ire’ne lara silva @ Rabbit and Rose
ire’ne lara silva is a CantoMundo fellow and the author of Furia (Mouthfeel Press, 2010). Her poem “there will be singing in the morning” is currently featured at Rabbit and Rose. Here is a favorite excerpt:
“and i spiraling in the sky i would like to die
singing let there be song in my throat
spilling out let my last breath be song”
For me these particular lines capture ire’ne’s search for a poetry that sings against the violence of mute suffering and which serves as a reminder that all acts of human creativity are acts of self-assertion and of healing.
Angel Garcia @ Connotation Press
Poet, educator and CantoMundo fellow Angel Garcia is featured over at Connotation Press with a number of poems, among them is “Untitled.” With its lyrical and narrative exploration of pilgrimage and masculinity, this poem is both a search to reclaim poetry as ancestor and to honor it by remembering what is life’s pilgrimages leave behind:
“never my great-grandfather’s name, Narciso Palma, never his bones.
I’ve been told that he died alone, in a dilapidated shack,
his body wrapped in the cocoon of a hammock, the fluids
from his body, mostly cheap tequila, puddled beneath him.
I read the postcards he sent to my grandmother in search
of metaphor, and instead, within the beautifully intricate lines
of a cursive long extinct, discover the ghost of a man
who abandoned his children in search of words”
I come out of this poems surprised and startled by where it has taken me but also assured by a poet who reminds me that poetry’s primary concern is life—a force that pushes the poet’s hand “trembling across the page.”
Lucas de Lima @ Counterstrike
Born in Brazil and raised across the Americas, Lucas de Lima is a contributor to the multi-author blog Montevidayo.com and the author of the chapbook GHOSTLINES (radioactivemoat, 2012), an excerpt from that chapbook is currently featured at Culturestrike.
De Lima writes in GHOSTLINES “ These poems mythify the alligator attack that killed my dearest friend in 2006. To write this book—to inscribe myself into its bloodstained ecology—I have to become a bird.” What does myth do to Ana Maria—the “dear friend” in these poems—what does it do to the speaker, to the alligator? In this transfiguration of man and woman, of bird and reptile the reader finds herself lost in a narrative that challenges the ways in which we conceive of our bodies and those with the power to conceive the myths that transfix the bodily conditions of others (from “I FLY INTO GOD’S FACE”):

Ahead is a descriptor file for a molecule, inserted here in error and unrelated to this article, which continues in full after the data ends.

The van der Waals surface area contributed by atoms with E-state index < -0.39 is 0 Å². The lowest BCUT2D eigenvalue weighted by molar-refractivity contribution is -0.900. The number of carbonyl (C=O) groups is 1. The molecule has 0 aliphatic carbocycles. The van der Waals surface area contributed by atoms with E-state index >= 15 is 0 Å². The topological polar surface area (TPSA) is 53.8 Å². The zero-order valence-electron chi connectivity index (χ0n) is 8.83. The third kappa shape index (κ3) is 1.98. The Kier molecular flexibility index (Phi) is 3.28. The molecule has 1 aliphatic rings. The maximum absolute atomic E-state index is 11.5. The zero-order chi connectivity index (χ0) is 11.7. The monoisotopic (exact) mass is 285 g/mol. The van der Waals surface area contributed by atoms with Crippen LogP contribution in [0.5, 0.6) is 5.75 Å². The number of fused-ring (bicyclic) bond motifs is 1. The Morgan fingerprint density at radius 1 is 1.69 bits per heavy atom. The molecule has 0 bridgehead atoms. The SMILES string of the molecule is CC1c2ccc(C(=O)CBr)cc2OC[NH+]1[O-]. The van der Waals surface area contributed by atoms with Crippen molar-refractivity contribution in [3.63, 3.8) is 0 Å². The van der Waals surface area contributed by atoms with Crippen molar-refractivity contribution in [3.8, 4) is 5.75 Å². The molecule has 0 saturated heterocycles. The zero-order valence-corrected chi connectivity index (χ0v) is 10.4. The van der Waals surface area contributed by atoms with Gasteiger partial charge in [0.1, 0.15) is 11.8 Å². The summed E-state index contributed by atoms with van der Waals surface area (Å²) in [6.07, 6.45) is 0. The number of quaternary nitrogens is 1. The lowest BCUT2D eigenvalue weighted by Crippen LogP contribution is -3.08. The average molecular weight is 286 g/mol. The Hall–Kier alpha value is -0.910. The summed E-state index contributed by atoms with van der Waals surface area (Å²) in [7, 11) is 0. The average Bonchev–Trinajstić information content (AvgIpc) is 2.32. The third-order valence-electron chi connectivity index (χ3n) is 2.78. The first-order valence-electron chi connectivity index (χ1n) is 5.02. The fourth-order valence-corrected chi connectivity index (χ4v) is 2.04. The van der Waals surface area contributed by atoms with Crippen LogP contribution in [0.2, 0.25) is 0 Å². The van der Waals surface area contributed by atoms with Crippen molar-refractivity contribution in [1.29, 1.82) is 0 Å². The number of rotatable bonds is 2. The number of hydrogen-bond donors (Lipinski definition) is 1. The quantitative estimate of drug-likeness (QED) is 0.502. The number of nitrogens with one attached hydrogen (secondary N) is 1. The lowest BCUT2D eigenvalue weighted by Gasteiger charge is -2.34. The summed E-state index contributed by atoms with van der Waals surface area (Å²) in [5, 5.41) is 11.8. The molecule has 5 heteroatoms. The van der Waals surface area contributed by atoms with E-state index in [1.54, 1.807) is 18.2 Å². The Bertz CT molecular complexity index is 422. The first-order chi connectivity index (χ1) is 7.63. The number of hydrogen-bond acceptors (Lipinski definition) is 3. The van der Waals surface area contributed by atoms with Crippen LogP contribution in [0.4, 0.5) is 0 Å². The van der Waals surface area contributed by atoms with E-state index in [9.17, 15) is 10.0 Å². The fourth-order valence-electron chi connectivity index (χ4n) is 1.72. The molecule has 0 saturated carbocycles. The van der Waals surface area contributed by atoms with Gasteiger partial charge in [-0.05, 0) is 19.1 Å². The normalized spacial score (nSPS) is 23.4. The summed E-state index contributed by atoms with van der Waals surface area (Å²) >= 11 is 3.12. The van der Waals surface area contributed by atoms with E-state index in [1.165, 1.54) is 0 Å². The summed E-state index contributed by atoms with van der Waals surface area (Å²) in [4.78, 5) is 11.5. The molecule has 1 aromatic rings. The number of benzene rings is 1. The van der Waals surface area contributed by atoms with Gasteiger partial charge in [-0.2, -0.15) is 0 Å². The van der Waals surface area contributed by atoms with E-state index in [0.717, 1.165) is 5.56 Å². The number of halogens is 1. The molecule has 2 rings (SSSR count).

& ASK HIM ABOUT MY DEAD BEST FRIEND
THE ALLIGATOR IS ON THE SIDE OF THE ROAD WHEN I’M IN THE MIDDLE OF
I FEEL CONTIGUOUS WITH THE LANDSCAPE
LIKE ANY FLATTENED BIRD WHO SNEEZES BACK TO LIFE AFTER GETTING RUN
OVER BY A TRUCK
I AM LEARNING TO STRAIGHTEN MY SPINE
Rosa Alcalá @ Academy of American Poets
Rosa Alcalá’s poem “At Hobby Lobby” is currently featured at The Academy of American Poets. Reading Rosa’s poem immediately brought me back to November of last year, when Latino/a Poetry Now was kicked off at Harvard University with a reading featuring, Eduardo C. Corral, Aracelis Girmay and Rosa Alcalá. Prior to that reading Carmen Giménez Smith and Joyelle McSweeney graciously profiled Rosa’s collection of poems Undocumentaries (Shearsman, 2010) (Carmen with an interview and Joyelle with a book review) for Letras Latinas Blog. In that interview Rosa reflected on the concept of labor and class and the larger themes evoked by the title of Undocumentaries: “When I started this book, I wanted to write about factory work because suddenly, as a first-year tenure track assistant professor, I knew no one who worked in a factory ….I also started to think about the difference between documentary films/historiography and the lyric poem, how one comes to represent the archive and how the other gathers what is left on the cutting room floor. I wanted the book to in some ways bring together both of those impulses….”
Here is a favorite moments from “At Hobby Lobby” that “bring together” the poet’s lyricism with the historiographer’s documentation:
“My mother kneeled down against her client and cut threads from buttons with her teeth,
inquiring with a finger in the band if it cut into the waist. Or pulled a hem down to a calf
to cool a husband's collar. I can see this in my sleep and among notions. My bed was inches
from the sewing machine, a dress on the chair forever weeping its luminescent frays.”